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Tuesday
Jan062015

Travelling on your own: Daunting or freeing?

You’ve been talking about it for weeks, maybe months: you want to travel. You’ve pestered friends and family but no one seems quite committed enough to accompany you, so you have to make a decision. To travel alone, or not travel at all?

Image courtesy of Sam Fox, New Zealand 

Travelling with friends is all well and good, but it often requires an inordinate amount of organisation: finding countries, activities, and dates everyone agrees on often devolves into not going anywhere further than the local coffee shop. Leaving that behind to organise a trip for yourself, the way you like it, may seem selfish but may also be the best decision you ever make for your gap year. The prospect of leaving the comforts of home for a – probably dustier and hotter – foreign country can be daunting, but there are many options open for you to make this a truly amazing experience.

Standing at the airport security check, waving goodbye to concerned parents, the weight of the unknown facing you might feel overwhelming. By undertaking such a trip on your own, by tackling this exciting new experience head-on, you will learn to love the thrill it presents you with. Soon enough, you will welcome that unknown with open arms and embrace it.

Image courtesy of Sarah Goodfellow, Madagascar Wildlife Conservation Adventure

First Time Traveller Worries

Some of the main concerns first-time independent travellers have fall in one of two categories: organisation and social life. Organising a trip on your own requires a lot of know-how, and may not be the best choice for your first foray into the big bad world of globetrotting. Fortunately, there are many organised trips and projects out there, which will still allow you a lot of liberty in deciding what you’d like to do. Signing up for one of these trips will reassure you, knowing that everything is planned for you once you reach the country of your choice.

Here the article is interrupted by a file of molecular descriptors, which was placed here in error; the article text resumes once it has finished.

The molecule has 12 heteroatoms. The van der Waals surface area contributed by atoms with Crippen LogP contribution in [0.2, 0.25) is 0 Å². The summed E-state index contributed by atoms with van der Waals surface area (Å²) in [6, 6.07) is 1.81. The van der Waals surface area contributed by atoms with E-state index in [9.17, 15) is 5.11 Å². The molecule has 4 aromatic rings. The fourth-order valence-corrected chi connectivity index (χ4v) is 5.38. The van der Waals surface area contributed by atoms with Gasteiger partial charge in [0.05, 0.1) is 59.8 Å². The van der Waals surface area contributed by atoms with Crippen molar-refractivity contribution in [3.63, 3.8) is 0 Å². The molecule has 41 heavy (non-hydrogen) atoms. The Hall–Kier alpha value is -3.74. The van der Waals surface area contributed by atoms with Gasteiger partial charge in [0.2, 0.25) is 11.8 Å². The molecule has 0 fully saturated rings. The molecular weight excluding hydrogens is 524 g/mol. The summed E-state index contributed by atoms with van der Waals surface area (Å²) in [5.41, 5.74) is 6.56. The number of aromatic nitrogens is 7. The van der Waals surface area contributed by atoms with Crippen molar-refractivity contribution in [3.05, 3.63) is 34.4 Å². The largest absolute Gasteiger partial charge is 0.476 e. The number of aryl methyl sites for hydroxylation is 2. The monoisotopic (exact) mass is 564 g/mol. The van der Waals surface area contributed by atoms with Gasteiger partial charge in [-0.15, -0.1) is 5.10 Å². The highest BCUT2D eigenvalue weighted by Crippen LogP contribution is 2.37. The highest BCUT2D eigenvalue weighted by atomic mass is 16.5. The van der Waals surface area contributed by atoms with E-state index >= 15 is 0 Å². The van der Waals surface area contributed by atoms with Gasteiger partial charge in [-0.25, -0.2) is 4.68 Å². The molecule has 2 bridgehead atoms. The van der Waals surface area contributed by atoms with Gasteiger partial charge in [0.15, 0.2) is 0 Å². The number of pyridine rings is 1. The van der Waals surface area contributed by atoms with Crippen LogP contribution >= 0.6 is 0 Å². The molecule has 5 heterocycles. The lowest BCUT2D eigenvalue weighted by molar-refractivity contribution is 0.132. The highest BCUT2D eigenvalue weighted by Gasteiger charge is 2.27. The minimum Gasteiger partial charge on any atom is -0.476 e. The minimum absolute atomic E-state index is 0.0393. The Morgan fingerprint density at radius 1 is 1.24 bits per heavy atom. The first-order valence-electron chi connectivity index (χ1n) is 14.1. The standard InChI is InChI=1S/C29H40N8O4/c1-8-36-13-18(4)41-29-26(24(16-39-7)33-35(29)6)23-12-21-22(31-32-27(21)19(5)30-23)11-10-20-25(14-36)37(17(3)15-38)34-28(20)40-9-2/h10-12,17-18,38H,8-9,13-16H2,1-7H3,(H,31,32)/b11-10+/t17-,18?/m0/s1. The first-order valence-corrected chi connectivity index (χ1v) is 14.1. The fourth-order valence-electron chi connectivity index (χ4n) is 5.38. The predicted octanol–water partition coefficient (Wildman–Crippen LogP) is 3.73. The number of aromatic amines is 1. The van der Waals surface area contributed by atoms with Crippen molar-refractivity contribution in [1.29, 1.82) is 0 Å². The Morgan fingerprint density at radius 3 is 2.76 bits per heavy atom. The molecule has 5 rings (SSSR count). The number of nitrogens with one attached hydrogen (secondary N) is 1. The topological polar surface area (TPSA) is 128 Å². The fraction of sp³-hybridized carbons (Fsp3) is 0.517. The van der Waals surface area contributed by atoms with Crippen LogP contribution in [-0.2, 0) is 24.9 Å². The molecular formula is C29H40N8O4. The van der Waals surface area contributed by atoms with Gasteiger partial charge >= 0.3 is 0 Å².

The other factor preventing many a youngster from travelling alone is the fear of loneliness. Joining a group tour or field project alongside other independent travellers is a great way to meet people you otherwise would never have had the chance to interact with. Introducing yourself and meeting new, like-minded globetrotters from all over the world will be part of pushing your limits and moving out of your comfort zone. 

Step outside your comfort zone

Image courtesy of Frontier Indonesia

Beyond the people travelling alongside you, remember you are visiting a real live country with real life people living in it! Don’t feel shy, introduce yourself to the locals. Language barriers may occasionally be an issue but communicating through signs may lead to some interesting results… like a mystery meal at the local restaurant. If anything, it will definitely be memorable and will make your next interaction much easier. 

Invest yourself fully in whatever it is you are doing – whether you are trekking through a jungle in South East Asia or riding a horse through Mozambique, enjoying yourself means you are also more likely to enjoy the company!

Image courtesy of Frontier Indonesia Construction Project 

So, is it daunting or freeing? We think both. Like jumping off a tall cliff into the sea: it’s scary before the jump, exhilaratingly freeing during the fall, and a great feeling of accomplishment afterwards.

Frontier offers many opportunities for those wishing to travel alone; from spending ten weeks discovering South East Asia to working to conserve wildlife in Costa Rica, there is bound to be something for you.

Frontier runs conservationdevelopmentteaching and adventure travel projects in over 50 countries worldwide - so join us and explore the world!

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